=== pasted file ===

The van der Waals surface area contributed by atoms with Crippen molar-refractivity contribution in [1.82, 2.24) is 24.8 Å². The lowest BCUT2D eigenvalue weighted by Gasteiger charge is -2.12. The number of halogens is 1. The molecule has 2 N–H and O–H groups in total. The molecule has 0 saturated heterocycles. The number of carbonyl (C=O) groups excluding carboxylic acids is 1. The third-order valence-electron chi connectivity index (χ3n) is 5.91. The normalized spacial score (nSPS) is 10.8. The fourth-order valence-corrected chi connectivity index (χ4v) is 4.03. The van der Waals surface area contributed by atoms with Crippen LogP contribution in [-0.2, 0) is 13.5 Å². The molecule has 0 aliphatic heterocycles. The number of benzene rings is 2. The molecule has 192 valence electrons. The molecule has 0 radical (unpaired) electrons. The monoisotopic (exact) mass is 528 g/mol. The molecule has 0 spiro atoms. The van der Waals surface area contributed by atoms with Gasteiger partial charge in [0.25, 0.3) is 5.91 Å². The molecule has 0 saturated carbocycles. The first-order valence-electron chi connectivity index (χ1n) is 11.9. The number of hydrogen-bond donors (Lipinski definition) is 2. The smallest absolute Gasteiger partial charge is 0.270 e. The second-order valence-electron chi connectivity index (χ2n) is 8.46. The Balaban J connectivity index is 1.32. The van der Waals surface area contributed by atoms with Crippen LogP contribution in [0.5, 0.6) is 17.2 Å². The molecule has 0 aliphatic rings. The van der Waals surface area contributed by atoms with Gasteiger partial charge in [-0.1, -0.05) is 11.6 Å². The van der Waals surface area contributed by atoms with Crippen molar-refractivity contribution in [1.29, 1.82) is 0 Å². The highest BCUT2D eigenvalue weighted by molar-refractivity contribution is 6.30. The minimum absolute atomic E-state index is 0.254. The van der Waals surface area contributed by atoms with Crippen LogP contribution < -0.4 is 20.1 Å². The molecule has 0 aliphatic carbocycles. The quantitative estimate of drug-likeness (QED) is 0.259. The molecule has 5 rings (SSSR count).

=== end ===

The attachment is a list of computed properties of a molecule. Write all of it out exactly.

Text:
The van der Waals surface area contributed by atoms with Crippen molar-refractivity contribution in [1.82, 2.24) is 24.8 Å². The lowest BCUT2D eigenvalue weighted by Gasteiger charge is -2.12. The number of halogens is 1. The molecule has 2 N–H and O–H groups in total. The molecule has 0 saturated heterocycles. The number of carbonyl (C=O) groups excluding carboxylic acids is 1. The third-order valence-electron chi connectivity index (χ3n) is 5.91. The normalized spacial score (nSPS) is 10.8. The fourth-order valence-corrected chi connectivity index (χ4v) is 4.03. The van der Waals surface area contributed by atoms with Crippen LogP contribution in [-0.2, 0) is 13.5 Å². The molecule has 0 aliphatic heterocycles. The number of benzene rings is 2. The molecule has 192 valence electrons. The molecule has 0 radical (unpaired) electrons. The monoisotopic (exact) mass is 528 g/mol. The molecule has 0 spiro atoms. The van der Waals surface area contributed by atoms with Gasteiger partial charge in [0.25, 0.3) is 5.91 Å². The molecule has 0 saturated carbocycles. The first-order valence-electron chi connectivity index (χ1n) is 11.9. The number of hydrogen-bond donors (Lipinski definition) is 2. The smallest absolute Gasteiger partial charge is 0.270 e. The second-order valence-electron chi connectivity index (χ2n) is 8.46. The Balaban J connectivity index is 1.32. The van der Waals surface area contributed by atoms with Crippen LogP contribution in [0.5, 0.6) is 17.2 Å². The molecule has 0 aliphatic rings. The van der Waals surface area contributed by atoms with Gasteiger partial charge in [-0.1, -0.05) is 11.6 Å². The van der Waals surface area contributed by atoms with Crippen molar-refractivity contribution in [1.29, 1.82) is 0 Å². The highest BCUT2D eigenvalue weighted by molar-refractivity contribution is 6.30. The minimum absolute atomic E-state index is 0.254. The van der Waals surface area contributed by atoms with Crippen LogP contribution < -0.4 is 20.1 Å². The molecule has 0 aliphatic carbocycles. The quantitative estimate of drug-likeness (QED) is 0.259. The molecule has 5 rings (SSSR count).